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I had to take down the blog comment and bulletin board features temporarily, due to security concerns. So it's not like I don't want to know your opinion. In fact, you can still send comments to this site here.

People may not think of this, but there is a science to finding the right balance between the main ingredient (usually some kind of meat) and the toppings. I call that the meat-to-condiment radio and in my estimation, the ideal ratio is as close to 1:1 as possible.

Take, for example, the perfectly balanced taste of the Big Mac. On the meat side, you have two all beef patties. On the condiment side you have special sauce, lettuce, cheese, ... well, you know how it goes. But what some people complain about on the Big Mac, that the meat patties are scrawny, is exactly the reason the sandwich tastes so good. If the meat were thicker, say, two quarter pound patties, then the meat-to-condiment ratio would be almost 2:1. Way off. Remember when McDonald's had the Double Big Mac and the Big Mac Jr.? According to Wikipedia, you can still find these at some U.S. locations. But why didn't they succeed nationwide? Because of a 2:1 or 1:2 ratio!

Photo courtesy of McDonald's

Ok, maybe this is all unscientific, but if science is largely observation, this is science of a sort. I challenge you to put together any list of popular fast food items (nationwide menu, not a local fad) that successfully strays from a 1:1 ratio. I suspect that'd be a short list. Staying with McDonald's for a second longer, even the Quarter Pounder with Cheese keeps the ratio intact with two slices of cheese, a few pickles, and generous squirts of ketchup, mustard and onions. Simply a scaled up version of the classic cheeseburger. (Yes, there is a Double Quarter Pounder - maybe that goes on the exception list.)

About the closest thing I can think of that has meat and toppings out of balance is upgrading a regular hot dog to a JUMBO all beef version. Typically I avoid this, because it usually arrives on the same bun with the same toppings, throwing the ratio all out of whack.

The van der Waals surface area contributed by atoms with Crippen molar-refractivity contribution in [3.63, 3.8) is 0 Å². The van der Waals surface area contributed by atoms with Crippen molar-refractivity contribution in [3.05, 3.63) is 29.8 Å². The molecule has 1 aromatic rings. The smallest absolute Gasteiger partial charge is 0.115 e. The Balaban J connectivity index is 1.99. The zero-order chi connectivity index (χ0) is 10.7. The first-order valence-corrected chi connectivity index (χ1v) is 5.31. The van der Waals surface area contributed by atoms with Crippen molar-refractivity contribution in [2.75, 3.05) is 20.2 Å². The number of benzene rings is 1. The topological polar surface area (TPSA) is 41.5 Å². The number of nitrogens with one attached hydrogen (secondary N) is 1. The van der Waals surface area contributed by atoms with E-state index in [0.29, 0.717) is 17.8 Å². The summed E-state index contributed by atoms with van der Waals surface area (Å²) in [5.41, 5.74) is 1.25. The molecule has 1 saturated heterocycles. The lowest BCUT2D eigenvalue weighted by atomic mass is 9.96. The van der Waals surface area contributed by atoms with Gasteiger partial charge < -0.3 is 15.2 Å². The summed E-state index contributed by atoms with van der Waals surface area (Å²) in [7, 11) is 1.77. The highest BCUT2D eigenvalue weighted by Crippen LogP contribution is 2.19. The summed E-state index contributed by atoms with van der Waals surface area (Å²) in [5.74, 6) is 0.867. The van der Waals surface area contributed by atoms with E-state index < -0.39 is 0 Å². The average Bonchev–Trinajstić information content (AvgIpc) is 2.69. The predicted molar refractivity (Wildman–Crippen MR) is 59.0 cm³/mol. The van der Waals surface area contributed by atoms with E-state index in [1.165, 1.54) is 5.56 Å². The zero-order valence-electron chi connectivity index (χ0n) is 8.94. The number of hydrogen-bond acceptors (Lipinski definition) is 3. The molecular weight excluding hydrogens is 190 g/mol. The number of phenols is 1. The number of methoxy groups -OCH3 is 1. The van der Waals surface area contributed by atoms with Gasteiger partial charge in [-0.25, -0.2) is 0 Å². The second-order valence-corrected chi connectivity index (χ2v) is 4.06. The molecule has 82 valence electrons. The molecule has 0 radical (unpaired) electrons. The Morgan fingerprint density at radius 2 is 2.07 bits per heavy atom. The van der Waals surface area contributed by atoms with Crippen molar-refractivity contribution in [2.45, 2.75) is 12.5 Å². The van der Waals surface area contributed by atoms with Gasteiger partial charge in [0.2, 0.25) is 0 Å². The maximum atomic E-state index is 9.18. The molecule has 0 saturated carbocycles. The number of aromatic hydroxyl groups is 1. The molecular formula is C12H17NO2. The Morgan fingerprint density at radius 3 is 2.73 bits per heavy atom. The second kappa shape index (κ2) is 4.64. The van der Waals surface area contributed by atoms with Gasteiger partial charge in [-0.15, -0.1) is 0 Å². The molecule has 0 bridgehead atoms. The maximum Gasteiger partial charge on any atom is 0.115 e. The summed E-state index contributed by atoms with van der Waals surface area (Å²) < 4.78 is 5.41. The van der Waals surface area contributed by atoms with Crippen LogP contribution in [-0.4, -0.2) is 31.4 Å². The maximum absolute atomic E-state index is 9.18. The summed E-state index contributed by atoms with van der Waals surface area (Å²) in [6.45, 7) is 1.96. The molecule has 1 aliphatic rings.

In the world of Mexican food, things aren't any different. The meat-to-condiment ratio is quite evenly balanced in offerings from Taco Bell, Del Taco, Chipotle, and the like. Even meatless items like a Taco Bell Bean Burrito balances out the beans with red sauce, cheese and onions in the right proportions.


In a recent article, I wondered whether or not a Fresco-style Ranchero Chicken Soft Taco would be the same as a (cheaper) Fresco-style Grilled Chicken Taco. Well, fast food geeks like me can wonder no more because the other day I ordered both and put them head to head.

taco bell chicken tacos

On the outside, they both look the same. Same size tortilla, same weight and feel. But inside, the more expensive Ranchero taco had better looking strips of what appeared to be white chicken breast, with little grill marks for that tasteful look. I apologize for the poor quality of my cell phone pics!

Inside the less expensive Grilled Chicken Taco were a few lumpy blobs of chicken. It was less clear whether or not this was also breast meat but it was obvious that the look and quantity were lower than in the Ranchero sibling.

Aside from the apparent quality of the meat, the two tacos were in fact identical. They both had equal portions of Freso salsa (pico de gallo) and lettuce. Remember, Freso-style means no cheese so what you see in the pic is what you get.


This door hanger arrived on my front door last week. I am sure it doesn't look like much here online, but at 16 inches long, full color, rigid cardstock, this is one impressive ad for bacon.

wendys bacon door hanger